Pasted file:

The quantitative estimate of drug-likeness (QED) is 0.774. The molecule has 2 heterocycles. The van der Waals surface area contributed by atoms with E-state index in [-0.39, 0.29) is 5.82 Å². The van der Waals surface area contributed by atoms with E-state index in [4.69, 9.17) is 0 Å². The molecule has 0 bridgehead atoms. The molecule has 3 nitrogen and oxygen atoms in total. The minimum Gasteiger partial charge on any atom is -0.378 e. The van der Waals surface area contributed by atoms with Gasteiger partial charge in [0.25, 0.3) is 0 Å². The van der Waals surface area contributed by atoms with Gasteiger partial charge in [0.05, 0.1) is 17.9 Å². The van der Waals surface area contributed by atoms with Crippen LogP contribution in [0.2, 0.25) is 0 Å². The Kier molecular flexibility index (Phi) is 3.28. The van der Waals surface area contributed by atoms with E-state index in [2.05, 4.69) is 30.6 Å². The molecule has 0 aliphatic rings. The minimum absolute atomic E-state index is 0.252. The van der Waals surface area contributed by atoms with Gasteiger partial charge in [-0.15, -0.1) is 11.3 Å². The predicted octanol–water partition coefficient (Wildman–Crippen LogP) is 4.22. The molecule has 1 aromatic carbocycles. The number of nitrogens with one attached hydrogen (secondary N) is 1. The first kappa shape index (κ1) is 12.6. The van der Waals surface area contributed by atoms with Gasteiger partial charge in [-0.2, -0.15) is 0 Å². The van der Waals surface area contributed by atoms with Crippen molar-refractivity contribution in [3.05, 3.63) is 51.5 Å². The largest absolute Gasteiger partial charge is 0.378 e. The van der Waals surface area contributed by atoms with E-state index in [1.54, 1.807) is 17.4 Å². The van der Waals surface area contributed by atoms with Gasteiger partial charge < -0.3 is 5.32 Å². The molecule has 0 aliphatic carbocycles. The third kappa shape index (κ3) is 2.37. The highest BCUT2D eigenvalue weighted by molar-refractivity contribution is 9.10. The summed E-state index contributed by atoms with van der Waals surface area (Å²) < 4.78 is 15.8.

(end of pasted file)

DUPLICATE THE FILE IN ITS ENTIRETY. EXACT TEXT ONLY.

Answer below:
The quantitative estimate of drug-likeness (QED) is 0.774. The molecule has 2 heterocycles. The van der Waals surface area contributed by atoms with E-state index in [-0.39, 0.29) is 5.82 Å². The van der Waals surface area contributed by atoms with E-state index in [4.69, 9.17) is 0 Å². The molecule has 0 bridgehead atoms. The molecule has 3 nitrogen and oxygen atoms in total. The minimum Gasteiger partial charge on any atom is -0.378 e. The van der Waals surface area contributed by atoms with Gasteiger partial charge in [0.25, 0.3) is 0 Å². The van der Waals surface area contributed by atoms with Gasteiger partial charge in [0.05, 0.1) is 17.9 Å². The van der Waals surface area contributed by atoms with Crippen LogP contribution in [0.2, 0.25) is 0 Å². The Kier molecular flexibility index (Phi) is 3.28. The van der Waals surface area contributed by atoms with E-state index in [2.05, 4.69) is 30.6 Å². The molecule has 0 aliphatic rings. The minimum absolute atomic E-state index is 0.252. The van der Waals surface area contributed by atoms with Gasteiger partial charge in [-0.15, -0.1) is 11.3 Å². The predicted octanol–water partition coefficient (Wildman–Crippen LogP) is 4.22. The molecule has 1 aromatic carbocycles. The number of nitrogens with one attached hydrogen (secondary N) is 1. The first kappa shape index (κ1) is 12.6. The van der Waals surface area contributed by atoms with Gasteiger partial charge in [-0.2, -0.15) is 0 Å². The van der Waals surface area contributed by atoms with Crippen molar-refractivity contribution in [3.05, 3.63) is 51.5 Å². The largest absolute Gasteiger partial charge is 0.378 e. The van der Waals surface area contributed by atoms with E-state index in [1.54, 1.807) is 17.4 Å². The van der Waals surface area contributed by atoms with Gasteiger partial charge < -0.3 is 5.32 Å². The molecule has 0 aliphatic carbocycles. The third kappa shape index (κ3) is 2.37. The highest BCUT2D eigenvalue weighted by molar-refractivity contribution is 9.10. The summed E-state index contributed by atoms with van der Waals surface area (Å²) < 4.78 is 15.8.